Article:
Investment Bonds: An Introduction

A bond is a type of loan which an investor makes to a government, corporation, federal agency, or other entity or organization. Thus, bonds are often referred to as debt securities. The bond issuer, or the borrower, enters into a legal agreement to deliver interest to you, the bondholder. As a bond issuer, you also enter into an agreement to pay back the original sum loaned at the bond’s maturity date. This contract has certain conditions that may lead to repayment being made earlier.

Most bonds have a determined maturity date, that is, a set date wherein the bond must be paid back at its face or par value. Bonds are known as fixed-income securities as they pay you interest based on a regular interest rate, or the coupon rate, when the bond is issued. Investors may also note that analysts may interchangeably use the terms bond market and the fixed-income market.

Bond maturities can ride the spectrum from one day to 100 years, but most bond maturities have a range from one to 30 years. The years to maturity, or a bond’s term, is usually implemented when at its issue. The bond borrower completes his or her debt obligation when the bond comes to its maturity date, and the last interest payment and the original sum you loaned (the principal) are paid back to you.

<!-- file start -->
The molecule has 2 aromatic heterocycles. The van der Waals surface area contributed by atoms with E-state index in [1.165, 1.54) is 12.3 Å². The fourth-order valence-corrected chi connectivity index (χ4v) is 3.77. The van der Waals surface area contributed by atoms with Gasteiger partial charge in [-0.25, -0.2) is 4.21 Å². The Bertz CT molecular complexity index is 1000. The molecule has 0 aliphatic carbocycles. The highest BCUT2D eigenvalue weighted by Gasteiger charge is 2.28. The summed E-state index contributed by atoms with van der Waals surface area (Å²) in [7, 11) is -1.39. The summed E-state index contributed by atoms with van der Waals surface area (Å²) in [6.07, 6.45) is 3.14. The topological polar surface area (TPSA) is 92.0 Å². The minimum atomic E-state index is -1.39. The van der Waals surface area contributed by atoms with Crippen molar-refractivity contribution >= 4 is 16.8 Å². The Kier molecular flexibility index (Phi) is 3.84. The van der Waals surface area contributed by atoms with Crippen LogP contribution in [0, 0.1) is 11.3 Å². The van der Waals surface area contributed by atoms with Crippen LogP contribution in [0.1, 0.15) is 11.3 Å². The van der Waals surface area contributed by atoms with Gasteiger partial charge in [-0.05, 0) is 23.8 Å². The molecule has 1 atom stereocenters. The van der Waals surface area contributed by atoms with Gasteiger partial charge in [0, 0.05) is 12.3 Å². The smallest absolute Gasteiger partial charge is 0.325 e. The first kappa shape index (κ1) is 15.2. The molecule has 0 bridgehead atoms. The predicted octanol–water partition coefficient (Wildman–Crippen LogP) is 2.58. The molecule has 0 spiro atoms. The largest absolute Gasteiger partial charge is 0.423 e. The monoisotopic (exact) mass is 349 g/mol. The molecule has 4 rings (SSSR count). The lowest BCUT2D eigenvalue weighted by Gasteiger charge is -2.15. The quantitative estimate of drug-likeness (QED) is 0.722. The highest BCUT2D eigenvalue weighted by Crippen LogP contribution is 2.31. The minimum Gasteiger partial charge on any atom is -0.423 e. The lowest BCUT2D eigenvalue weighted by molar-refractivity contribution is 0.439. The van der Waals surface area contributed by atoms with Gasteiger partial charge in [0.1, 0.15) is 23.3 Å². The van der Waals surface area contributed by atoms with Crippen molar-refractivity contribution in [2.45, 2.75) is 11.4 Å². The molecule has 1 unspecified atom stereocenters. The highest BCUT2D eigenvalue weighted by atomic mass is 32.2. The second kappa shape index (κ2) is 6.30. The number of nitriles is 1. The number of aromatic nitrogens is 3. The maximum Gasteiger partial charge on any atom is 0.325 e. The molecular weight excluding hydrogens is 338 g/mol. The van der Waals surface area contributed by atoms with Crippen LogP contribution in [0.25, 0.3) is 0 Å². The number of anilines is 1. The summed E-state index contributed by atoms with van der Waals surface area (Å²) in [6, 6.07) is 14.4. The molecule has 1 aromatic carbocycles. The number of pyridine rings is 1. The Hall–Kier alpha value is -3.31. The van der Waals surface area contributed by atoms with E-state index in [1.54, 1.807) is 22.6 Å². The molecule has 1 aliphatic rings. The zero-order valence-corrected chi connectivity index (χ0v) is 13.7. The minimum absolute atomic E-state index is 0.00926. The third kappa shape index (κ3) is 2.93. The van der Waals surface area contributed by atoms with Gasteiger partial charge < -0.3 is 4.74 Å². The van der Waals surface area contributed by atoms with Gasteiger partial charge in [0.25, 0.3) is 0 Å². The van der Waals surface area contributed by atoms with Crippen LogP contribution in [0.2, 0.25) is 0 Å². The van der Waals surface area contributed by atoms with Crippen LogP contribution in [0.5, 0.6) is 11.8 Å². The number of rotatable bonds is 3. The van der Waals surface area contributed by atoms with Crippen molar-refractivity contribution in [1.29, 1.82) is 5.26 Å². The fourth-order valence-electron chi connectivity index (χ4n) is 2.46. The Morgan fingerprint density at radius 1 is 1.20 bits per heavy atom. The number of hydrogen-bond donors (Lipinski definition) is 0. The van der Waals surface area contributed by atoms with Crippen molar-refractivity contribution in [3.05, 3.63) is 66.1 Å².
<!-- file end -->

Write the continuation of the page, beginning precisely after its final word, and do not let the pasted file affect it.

Some bonds never reach their maturity. These are known as callable bonds, and allow the issuer to retire a bond before it matures. The bond’s prospectus and the indenture will detail the call provisions. Firms are required to provide more call information to investors who purchase municipal securities. Before purchasing a bond, investors should always check if the bond has a call provision, and understand how it will affect one’s investment strategy.

A bond’s coupon is the annual interest rate paid out on the issuer’s borrowed money, and is usually paid out semiannually. The coupon is always tied to a bond’s face or par value, and is quoted as a percentage of par. Accrued interest is the interest which compounds each day in between coupon payments. If you decide to sell a bond before its maturation date, or purchase a bond in the secondary market, you will usually get the bond between coupon payment dates. If you are selling, an investor is entitled to the price of the bond, plus the accrued interest that the bond has earned until the sale date.

Leave a Reply

Your email address will not be published. Required fields are marked *